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Is There One God or Many?

Posted on: 13 Dec 2018
O Learned and Devoted Servants of God,

Discourse Podcast

 

Shri P.V.N.M. Sharma asked: Why are there different Gods in Hinduism whereas there is only one God in other religions in this world?

Swami replied: Hinduism, a micro-world that represents this macro-world. This is because, Hinduism itself is made of several sub-religions, which resemble the different religions in the world. This macro-world is one unit created by God. Within it, Hinduism is one sub-unit followed by some people. So, you cannot look at the world and Hinduism as separate units. After all, Hinduism, other religions and the whole world are created by only one single Entity called God.

The original absolute God is unimaginable since He is beyond space and time. He constitutes the unimaginable domain. For the sake of understanding, it can be said that the unimaginable domain includes the unimaginable God and His unimaginable power. But in reality, both the unimaginable God and His unimaginable power are one and the same. This is because, once we say that an item is beyond our imagination, we cannot say whether it is one or two. So, even if we speak of many unimaginable items, they all refer to the single unimaginable item or domain, which is God. When the Veda declares the monism of God. i.e. when it says that there is only one God, and when it rejects the plurality of God, it is referring to this single unimaginable domain. Statements like “Ekamevaadvitiiyam Brahma” and “Neha Naanaasti Kimchana” are examples of the above.

The unimaginable God and His unimaginable power (maayaa) are one and the same, whereas God’s imaginable power is different from Him. It has undergone modification to become creation (prakruti) or it appears to be creation. How the unimaginable God possesses an imaginable power, which is different from Him, is unimaginable. Such a wonder is possible only due to His unimaginable power! Our logical analysis and entire knowledge are limited only to this creation, which is the imaginable domain. Hence, it is a waste of time to think about any aspect of the unimaginable domain.

This world, which is the imaginable domain, has plurality. The plurality supplies different media for the unimaginable God for His expression. It enables Him to enter into various selected human devotees in order to become Human Incarnations of God. The human devotee becomes a medium for the entry of the unimaginable God. Thus, God has incarnated in this world in different regions in different times to establish the different religions in the world. Of course, the unimaginable God does not directly enter any medium.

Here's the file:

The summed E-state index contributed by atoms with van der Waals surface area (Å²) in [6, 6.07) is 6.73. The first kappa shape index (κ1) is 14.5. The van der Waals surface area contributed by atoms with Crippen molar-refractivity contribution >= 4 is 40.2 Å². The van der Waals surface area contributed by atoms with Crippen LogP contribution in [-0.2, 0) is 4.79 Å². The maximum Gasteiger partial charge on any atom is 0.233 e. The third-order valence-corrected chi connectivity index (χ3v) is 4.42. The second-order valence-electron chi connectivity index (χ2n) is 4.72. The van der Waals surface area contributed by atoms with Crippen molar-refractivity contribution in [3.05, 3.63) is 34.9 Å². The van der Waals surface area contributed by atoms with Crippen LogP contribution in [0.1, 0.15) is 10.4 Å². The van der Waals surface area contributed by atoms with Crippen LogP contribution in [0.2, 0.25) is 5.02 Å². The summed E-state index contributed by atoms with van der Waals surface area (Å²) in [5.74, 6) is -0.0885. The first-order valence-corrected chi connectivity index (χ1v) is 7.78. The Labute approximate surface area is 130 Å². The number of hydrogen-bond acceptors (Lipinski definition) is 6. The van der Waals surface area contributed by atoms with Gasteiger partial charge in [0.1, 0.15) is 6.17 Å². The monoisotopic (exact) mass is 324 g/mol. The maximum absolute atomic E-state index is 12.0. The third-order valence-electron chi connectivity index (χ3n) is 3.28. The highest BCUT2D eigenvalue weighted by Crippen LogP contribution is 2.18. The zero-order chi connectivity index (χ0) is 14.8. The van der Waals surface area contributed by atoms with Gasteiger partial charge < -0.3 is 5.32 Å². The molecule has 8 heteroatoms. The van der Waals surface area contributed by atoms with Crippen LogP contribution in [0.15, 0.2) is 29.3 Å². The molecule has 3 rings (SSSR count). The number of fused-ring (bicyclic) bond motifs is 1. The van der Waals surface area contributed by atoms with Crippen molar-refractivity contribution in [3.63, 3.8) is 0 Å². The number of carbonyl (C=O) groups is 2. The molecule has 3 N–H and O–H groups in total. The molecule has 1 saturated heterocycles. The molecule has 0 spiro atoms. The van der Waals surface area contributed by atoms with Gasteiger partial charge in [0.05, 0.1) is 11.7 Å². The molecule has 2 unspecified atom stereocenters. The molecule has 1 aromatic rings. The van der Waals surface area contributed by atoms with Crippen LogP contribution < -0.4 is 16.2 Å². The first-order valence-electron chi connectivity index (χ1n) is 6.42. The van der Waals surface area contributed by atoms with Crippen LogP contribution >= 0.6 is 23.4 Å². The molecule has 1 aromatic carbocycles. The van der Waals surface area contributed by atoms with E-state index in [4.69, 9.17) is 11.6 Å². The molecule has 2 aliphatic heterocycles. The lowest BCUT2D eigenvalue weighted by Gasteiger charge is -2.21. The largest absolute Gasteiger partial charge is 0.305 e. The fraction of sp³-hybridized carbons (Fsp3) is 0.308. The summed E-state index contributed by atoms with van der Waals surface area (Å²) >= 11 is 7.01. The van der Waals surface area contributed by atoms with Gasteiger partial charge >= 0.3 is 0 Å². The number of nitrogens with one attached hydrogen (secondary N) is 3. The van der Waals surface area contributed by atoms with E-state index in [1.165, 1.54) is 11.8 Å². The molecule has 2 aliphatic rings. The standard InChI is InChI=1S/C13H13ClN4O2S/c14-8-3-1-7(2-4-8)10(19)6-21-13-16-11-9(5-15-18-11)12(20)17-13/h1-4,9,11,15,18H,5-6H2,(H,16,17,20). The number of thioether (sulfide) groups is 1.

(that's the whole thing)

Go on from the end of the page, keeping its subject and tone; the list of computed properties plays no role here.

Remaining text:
At the very beginning of creation, the unimaginable God first created subtle energy or space. He created the first form or body out of that subtle energy and entered into it to become the first Energetic Incarnation. This first energetic form became the first medium of God. This first mediated form of God or the first Energetic Incarnation is called as Datta or Eeshvara in Hinduism and Father of heaven in other religions. There is no trace of difference between the unimaginable God and the first Energetic Incarnation, except that the former is unimaginable while the latter is imaginable. The energetic form of Datta is visible to energetic beings in the upper worlds. For humans on earth, Datta is invisible but still imaginable. The first Energetic Incarnation, Datta, is also eternal like the unimaginable God; i.e. both have no end. The only difference is that Datta had a beginning from the point of view of His energetic medium, while the unimaginable God has no beginning. It is this Datta that enters a selected human devotee to become a Human Incarnation. The unimaginable God is permanently present in the energetic medium of Datta. That Datta, containing the unimaginable God, enters into the physical medium of a human devotee. Thus, the unimaginable God is equally present in the Human Incarnation.

God incarnates in human form on earth in every human generation. The human media into which God Datta enters each time is different as a result of the plurality that is inherent in the imaginable domain. In other words, one Incarnation looks different from another Incarnation. One Incarnation may appear in a place where people follow say Hinduism, while another Incarnation may appear in a place where people follow a different religion. The Incarnation’s external dress, language, and manners will naturally be according to the culture of the place where He has appeared. This enables Him to mix freely with the people He has come to preach and uplift. But these differences are only external.

From the point of view of the first Energetic Incarnation, Datta or Father of heaven, present in each of them, all Incarnations are one and same. From the point of view of the unimaginable God present in all the Incarnations too, they are one and the same. Thus, all these different mediated Gods are actually one in essence. If you look at the medium, which is part of the imaginable domain, there is plurality. If you look at the internal God Datta or the unimaginable God present in all of them, then there is only one. This truth applies equally to the sub-religions within Hinduism or the different world religions. This analysis is the fundamental basis for bringing unity among the sub-religions of Hinduism and among the various religions in the world.

 
   

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